Temperature PID control - Part Deux

Update: this version of the component may compile on 10.04LTS without errors/warnings: frequency2temperature.comp (thanks to jepler!)

There's been some interest in my 2-wire temperature PID control from 2010. It uses one parallel port pin for a PWM-heater, and another connected to a 555-timer for temperature measurement. I didn't document the circuits very well, but they should be simple to reproduce for someone with an electronics background.

Here's the HAL setup once again:

The idea is to count the 555 output-frequency with an encoder, compare this to a set-point value from the user, and use a pid component to drive a pwm-generator that drives the heater.

Now it might be nicer to set the temperature in degrees C instead of a frequency. I've hacked together a new component called frequency2temperature that can be inserted after the encoder. This obviously required the thermistor B-parameters as well as the 555-astable circuit component values as input (these are hard-coded constants in frequency2temperature.comp) . Like this:

I didn't have the actual circuits and extruder at hand when coding this. So instead I made a simulated extruder (sim_extruder) component and generated simulated 555-output. Like this:

This also requires a conversion in the reverse direction called temperature2frequency. A stepgen is then used to generate a pulse-train (simulating the 555-output).

  • The INI and HAL files for the simulated extruder, based on the default axis_mm config: simextruder
  • frequency2temperature component:  frequency2temperature.comp (install with: "comp --install frequency2temperature.comp")
  • temperature2frequency component: temperature2frequency.comp (only for simulated setup, not required if you have actual hardware)
  • sim_extruder component: sim_extruder.comp (only for simulated setup, not required if you have actual hardware)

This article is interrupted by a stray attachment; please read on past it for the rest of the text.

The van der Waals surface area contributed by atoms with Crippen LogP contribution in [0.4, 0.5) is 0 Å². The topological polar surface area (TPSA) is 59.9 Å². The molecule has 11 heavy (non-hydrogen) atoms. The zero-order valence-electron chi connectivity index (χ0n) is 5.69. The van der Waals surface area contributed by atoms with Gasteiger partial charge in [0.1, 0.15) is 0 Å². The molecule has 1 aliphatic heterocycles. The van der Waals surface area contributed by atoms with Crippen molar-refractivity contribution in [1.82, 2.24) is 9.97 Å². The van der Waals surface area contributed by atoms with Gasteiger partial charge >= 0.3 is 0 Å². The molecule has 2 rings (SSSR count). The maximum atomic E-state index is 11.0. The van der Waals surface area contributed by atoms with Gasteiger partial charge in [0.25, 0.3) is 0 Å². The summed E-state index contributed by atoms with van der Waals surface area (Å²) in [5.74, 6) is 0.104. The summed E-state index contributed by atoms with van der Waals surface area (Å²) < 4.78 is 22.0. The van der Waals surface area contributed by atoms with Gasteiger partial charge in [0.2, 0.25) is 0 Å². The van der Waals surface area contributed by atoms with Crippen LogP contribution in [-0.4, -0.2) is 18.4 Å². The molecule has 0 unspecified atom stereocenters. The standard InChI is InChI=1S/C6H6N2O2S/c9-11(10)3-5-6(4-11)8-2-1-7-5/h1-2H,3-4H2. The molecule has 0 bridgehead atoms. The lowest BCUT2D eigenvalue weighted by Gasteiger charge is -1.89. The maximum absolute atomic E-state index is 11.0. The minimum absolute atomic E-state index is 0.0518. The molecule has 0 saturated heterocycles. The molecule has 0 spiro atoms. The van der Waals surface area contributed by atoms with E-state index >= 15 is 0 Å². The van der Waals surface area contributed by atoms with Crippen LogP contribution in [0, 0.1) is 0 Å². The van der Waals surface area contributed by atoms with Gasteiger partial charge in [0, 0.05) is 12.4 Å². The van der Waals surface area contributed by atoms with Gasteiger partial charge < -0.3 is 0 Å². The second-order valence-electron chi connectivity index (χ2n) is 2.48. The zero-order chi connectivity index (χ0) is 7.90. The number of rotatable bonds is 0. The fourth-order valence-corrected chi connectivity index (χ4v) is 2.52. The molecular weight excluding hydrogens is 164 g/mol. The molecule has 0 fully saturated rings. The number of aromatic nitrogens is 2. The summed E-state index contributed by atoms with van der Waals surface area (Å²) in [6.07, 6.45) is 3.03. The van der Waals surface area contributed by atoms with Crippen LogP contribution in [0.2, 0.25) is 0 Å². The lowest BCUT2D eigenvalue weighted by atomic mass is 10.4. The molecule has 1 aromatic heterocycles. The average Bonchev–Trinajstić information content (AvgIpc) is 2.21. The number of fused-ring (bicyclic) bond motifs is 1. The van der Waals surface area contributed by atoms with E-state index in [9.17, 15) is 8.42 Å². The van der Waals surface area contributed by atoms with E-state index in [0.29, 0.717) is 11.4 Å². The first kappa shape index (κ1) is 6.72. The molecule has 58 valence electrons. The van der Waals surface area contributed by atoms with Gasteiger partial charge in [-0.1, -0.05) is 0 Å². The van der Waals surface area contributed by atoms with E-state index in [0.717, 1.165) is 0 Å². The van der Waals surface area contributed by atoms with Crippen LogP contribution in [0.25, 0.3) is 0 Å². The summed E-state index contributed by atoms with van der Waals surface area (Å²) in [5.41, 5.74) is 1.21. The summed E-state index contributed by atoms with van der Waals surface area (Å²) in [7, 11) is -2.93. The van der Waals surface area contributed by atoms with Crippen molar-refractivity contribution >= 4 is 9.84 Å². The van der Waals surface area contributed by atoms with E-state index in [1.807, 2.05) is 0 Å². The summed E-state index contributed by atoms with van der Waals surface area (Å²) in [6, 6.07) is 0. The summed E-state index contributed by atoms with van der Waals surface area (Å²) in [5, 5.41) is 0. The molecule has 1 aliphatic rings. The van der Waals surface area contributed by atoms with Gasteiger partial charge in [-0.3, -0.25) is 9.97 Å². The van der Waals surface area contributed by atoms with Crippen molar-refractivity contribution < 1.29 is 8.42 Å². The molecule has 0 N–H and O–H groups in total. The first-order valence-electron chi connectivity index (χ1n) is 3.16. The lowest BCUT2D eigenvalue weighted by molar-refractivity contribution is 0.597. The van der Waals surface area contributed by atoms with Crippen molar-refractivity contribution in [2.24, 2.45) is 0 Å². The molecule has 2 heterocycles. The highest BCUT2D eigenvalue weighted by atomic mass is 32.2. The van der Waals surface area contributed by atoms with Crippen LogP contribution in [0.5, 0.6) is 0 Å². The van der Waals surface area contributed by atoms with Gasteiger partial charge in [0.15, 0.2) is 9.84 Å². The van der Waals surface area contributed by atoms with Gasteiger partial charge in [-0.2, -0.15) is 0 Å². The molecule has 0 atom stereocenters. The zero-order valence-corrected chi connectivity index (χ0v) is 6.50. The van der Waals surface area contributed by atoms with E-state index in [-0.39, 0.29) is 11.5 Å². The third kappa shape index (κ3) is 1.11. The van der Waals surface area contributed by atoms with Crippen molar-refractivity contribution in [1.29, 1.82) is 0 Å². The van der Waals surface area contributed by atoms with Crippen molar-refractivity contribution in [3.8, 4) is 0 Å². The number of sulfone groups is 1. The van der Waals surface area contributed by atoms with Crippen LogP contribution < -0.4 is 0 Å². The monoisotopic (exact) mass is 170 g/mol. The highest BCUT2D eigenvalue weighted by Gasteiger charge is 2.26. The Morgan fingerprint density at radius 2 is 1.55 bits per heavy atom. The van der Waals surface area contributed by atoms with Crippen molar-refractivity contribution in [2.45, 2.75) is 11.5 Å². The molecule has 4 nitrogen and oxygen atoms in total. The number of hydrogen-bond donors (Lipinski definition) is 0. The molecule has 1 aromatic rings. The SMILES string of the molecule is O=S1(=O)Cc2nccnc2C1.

"heartyGFX" has made some progress on this. He has a proper circuit diagram for the PWM-heater and 555-astable. His circuits look much nicer than mine!

The diagrams above were drawn with Inkscape in SVG format: temp_pid_control_svg_diagrams


EMC uses 'nist-logic' for most IO, meaning there is one on-switch/signal to switch a thing on, one off-switch/signal to switch it off, and one indicator-signal to tell you the state.

To connect momentary-on pushbuttons to EMC you need at least the toggle component, but I've found that it doesn't work that great with things that can be set/reset by other parts of EMC. For example the coolant state might be set from the AXIS checkbox, G-code, MDI, a pyVCP button, or a hardware button through halui.

I made toggle2nist to set the coolant state with a momentary-on pushbutton. The hardware button connects to a toggle, and the toggle output connects to toggle2nist. It also needs the is-on signal, and produces as outputs the on/off signals (to halui.flood.on and halui.flood.off in this case).

component toggle2nist "toggle button to nist logic";
pin in bit in;
pin in bit is_on;
pin out bit on;
pin out bit off;
variable int old_in;
variable int to_state=0;
function _;
license "GPL";
if (in!=old_in) /* a toggle has occurred */ {
if (is_on) { /* turn OFF if it's on */
else if (!is_on) { /* turn ON if it's off */
else {
/* reset pins when we see the desired state */
if (to_state==is_on) {